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NSAIDs Are Safe, Effective for Prostatectomy Pain

Last Updated: December 09, 2008.

 

Study finds no increased risk of bleeding in patients given non-steroidal anti-inflammatory drugs

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The use of non-steroidal anti-inflammatory drugs (NSAIDs) appears to be safe and effective for pain relief following radical retropubic prostatectomy, according to research published in the December issue of Urology.

TUESDAY, Dec. 9 (HealthDay News) -- The use of non-steroidal anti-inflammatory drugs (NSAIDs) appears to be safe and effective for pain relief following radical retropubic prostatectomy, according to research published in the December issue of Urology.

Evangelos M. Mazaris, M.D., of the University of Athens in Greece, and colleagues analyzed data from 100 patients undergoing open radical retropubic prostatectomy who were randomized to receive paracetamol or the NSAID lornoxicam for two days following the surgery. Opiates were available for breakthrough pain if the patients desired. Most patients were discharged four or five days after the procedure.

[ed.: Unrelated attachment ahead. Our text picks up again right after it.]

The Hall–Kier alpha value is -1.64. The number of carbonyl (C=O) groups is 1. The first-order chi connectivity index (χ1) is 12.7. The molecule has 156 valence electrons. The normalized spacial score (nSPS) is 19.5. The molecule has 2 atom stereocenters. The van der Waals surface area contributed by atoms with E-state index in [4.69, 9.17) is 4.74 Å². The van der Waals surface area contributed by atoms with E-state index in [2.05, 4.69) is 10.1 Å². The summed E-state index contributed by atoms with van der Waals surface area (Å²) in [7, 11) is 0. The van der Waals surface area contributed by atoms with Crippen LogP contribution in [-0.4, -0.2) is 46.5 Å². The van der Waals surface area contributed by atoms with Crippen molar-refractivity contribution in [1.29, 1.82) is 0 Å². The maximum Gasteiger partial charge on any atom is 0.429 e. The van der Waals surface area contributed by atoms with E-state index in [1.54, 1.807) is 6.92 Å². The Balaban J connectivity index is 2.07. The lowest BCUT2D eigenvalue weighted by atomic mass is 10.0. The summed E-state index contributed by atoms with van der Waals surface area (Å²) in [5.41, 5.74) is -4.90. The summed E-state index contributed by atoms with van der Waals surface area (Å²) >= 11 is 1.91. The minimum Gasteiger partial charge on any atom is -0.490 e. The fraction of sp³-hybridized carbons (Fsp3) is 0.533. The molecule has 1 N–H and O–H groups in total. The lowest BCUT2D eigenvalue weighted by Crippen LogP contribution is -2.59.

Postoperative bleeding and transfusion rates were not statistically different between the paracetamol group and the NSAID group, the researchers report. Pain control, measured by visual analogue scale, was significantly better in the NSAID group on postoperative days 2 and 3, and was similar between the groups on days 1, 4 and 5, the investigators found.

Many urologists hesitate to give NSAIDs after this procedure due to possible hemorrhage, according to the authors. "It has been suggested that because NSAIDs cause transient impairment of platelet aggregation, reduced hemostasis in a postoperative setting may be of major concern," the authors write. However, "we were able to demonstrate in this pilot study that the use of NSAIDs after radical retropubic prostatectomy is a safe alternative that offers sufficient postoperative analgesia without an increased risk for postoperative hemorrhage."

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